Asian Noodle Soup | Fresh 20 Cookbook review on Recipe RenovatorEvery page of this book screams “fresh!” from the colors to the drop-dead gorgeous photos by Trent Lanz, styled by Chef Louise Mellor. It’s the perfect book for busy families who want to eat healthier and fresher.

I have known Melissa for a few years now, and also happened to stop by their busy home one day when they were shooting and cooking for this book. It was exciting for me to be able to buy it on Amazon and see the finished product. We’ll be giving away one copy in our September giveaway on the 27th.

The concept of the book follows her Fresh 20 subscription website: 20 fresh ingredients, 5 weeknight meals that serve 4. It’s arranged by season, which makes sense since she’s advocating buying local, organic, in-season produce. Melissa begins by explaining how to use the book, which truly is a lifestyle manual for busy families. If I still ate this way, I would also use the book for two, simply freezing the leftovers for future lunches or dinners. I liked her warm, open style, her explanation of ingredients and tools, and the clear instructions throughout.

Don’t skip reading her introduction or the short essays that open each section. Melissa is a lyrical writer, worth savoring.

Cucumber Carpaccio from The Fresh 20 Cookbook | Review by Recipe RenovatorI tried Cucumber Carpaccio, a super-quick side salad that made me rethink my aversion to radishes. Red Beans and Quinoa was easy and quick, with simple flavors appealing to kids. For my taste it needed more salt and spice. I thought her Spring Roll in a Bowl was a clever concept that kids would like. I had to make it using mung bean noodles (glass noodles) instead of rice noodles, which may have affected my opinion of it. I would have liked the sauce to have more depth of flavor, but I think kids would enjoy it. I ended up making spring rolls from the leftovers and creating my own dipping sauce the next day. Apple and Leek Soup was the highlight of the five recipes I tried. While it was not ingredient-heavy, the combination of leeks, white onion, and Granny Smith apples provided the depth of flavor I had been seeking.

Finally, I made Asian Noodle Soup, pictured at top. As promised, it was easy to make, offered clear instructions, and I think kids would like it. Easy to add more heat for the adults. Extremely fresh tasting. If I made it again I would add more lime juice and add the chard later so it was brighter.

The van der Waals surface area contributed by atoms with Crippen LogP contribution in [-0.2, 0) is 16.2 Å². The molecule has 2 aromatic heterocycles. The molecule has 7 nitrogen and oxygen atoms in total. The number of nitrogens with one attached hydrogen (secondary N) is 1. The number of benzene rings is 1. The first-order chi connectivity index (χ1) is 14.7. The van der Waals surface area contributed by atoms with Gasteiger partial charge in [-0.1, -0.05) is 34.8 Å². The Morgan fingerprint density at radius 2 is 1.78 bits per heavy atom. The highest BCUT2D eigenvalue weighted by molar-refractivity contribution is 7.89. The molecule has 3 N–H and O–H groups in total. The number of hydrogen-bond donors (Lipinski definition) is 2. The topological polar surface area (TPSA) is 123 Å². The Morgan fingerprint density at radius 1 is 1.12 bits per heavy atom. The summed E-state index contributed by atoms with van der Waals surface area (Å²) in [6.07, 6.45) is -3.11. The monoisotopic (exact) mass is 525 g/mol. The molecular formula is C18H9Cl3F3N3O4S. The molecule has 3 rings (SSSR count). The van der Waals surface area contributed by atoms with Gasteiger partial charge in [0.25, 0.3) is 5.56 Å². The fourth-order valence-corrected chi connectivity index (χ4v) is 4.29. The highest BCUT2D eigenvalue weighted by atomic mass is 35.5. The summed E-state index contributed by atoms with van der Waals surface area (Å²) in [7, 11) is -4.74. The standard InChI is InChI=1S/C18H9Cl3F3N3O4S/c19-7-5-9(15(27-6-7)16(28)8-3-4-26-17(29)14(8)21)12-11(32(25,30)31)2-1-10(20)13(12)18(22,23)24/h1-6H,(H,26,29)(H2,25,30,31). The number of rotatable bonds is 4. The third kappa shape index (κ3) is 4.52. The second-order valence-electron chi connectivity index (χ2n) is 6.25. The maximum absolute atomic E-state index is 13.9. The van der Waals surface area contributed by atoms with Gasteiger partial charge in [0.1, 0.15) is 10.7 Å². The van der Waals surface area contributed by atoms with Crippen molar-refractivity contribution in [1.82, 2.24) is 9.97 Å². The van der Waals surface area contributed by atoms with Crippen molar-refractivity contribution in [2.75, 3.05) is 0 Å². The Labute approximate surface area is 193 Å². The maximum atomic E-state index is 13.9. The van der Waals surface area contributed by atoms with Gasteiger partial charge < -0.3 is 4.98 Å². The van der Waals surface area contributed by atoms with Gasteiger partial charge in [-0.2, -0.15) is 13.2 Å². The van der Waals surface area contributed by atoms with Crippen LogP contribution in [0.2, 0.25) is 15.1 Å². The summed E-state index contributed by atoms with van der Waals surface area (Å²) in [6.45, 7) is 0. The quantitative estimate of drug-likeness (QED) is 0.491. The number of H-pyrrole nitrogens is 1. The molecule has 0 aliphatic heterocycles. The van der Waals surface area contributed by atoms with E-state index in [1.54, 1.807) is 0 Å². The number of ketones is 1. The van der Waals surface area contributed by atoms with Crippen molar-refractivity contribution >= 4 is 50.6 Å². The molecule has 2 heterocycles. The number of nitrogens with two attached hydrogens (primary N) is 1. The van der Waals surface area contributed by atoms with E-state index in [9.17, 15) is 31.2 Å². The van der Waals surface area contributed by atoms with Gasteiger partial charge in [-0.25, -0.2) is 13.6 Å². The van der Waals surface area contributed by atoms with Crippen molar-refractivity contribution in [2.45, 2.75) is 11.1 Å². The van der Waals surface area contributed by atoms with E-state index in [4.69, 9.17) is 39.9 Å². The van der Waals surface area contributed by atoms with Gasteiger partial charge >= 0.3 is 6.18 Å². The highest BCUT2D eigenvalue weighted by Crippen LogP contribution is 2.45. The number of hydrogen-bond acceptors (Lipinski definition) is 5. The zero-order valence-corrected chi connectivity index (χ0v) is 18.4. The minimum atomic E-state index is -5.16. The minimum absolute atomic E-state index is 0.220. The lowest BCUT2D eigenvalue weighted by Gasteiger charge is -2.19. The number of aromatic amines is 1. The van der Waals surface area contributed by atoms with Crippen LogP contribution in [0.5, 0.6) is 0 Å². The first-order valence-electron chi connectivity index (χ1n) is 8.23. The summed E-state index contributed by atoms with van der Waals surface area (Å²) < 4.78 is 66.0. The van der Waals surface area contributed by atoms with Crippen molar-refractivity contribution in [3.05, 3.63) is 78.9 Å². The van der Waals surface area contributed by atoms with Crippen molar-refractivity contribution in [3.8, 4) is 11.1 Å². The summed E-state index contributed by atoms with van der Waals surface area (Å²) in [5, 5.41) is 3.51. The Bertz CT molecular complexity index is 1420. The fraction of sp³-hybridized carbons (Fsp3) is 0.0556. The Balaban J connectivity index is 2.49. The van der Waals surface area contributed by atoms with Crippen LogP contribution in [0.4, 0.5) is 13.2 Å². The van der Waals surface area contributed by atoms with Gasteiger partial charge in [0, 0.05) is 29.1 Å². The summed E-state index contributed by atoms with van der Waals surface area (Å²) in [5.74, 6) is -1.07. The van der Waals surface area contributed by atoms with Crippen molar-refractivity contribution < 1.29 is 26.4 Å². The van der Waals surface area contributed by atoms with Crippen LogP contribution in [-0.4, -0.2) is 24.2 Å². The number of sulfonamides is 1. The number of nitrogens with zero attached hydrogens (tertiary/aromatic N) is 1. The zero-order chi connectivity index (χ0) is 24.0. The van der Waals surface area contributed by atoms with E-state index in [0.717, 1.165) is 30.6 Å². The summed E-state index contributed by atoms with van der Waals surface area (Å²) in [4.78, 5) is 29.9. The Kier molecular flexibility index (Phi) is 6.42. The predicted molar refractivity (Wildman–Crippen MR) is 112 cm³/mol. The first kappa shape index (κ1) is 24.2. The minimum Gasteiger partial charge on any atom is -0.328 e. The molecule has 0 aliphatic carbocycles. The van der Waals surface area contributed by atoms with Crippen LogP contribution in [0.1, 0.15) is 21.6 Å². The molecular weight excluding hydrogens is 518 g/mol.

What I liked about this book:
Gorgeous photos on every page. The food styling is soooo creative, often showcasing the ingredients versus the finished dish. Impeccably organized. Appealing recipes. Three clear icons indicate recipes that are gluten-free, dairy-free, and vegetarian.

I wasn’t so keen on:
My only critique of the design is that, in a few places, they use colored type that doesn’t show up well on the photo background. While they are labeled, the focus is not on providing vegetarian or gluten-free recipes, so you may not wish to buy it if you fall into those categories.

Recommended for:
Busy families of four who want to eat healthier. Anyone who eats a traditional American diet (meat, poultry, seafood, and dairy) who wants to eat healthier, fresher food. If you have family members whose willingness to try new foods is limited, this would be a great book to introduce new foods and flavors without having to buy a lot of new pantry ingredients or foods with a high spice level. Not recommended for vegans.

Here’s the book for a look inside:

Today’s post is part of our mission to help you rebuild your health through food and lifestyle choices. Look for posts on Mondays featuring gluten-free, sugar-free recipes made with healthy plant-based ingredients, Tuesday reviews, Wednesday essays, Thursday how-to’s, and Flashback Fridays recipe posts plus monthly giveaways on the last Friday of the month. We support Meatless Monday. Check out our new Meatless Monday blog hop, and monthly Google Hangouts featuring Meatless Monday bloggers and authors.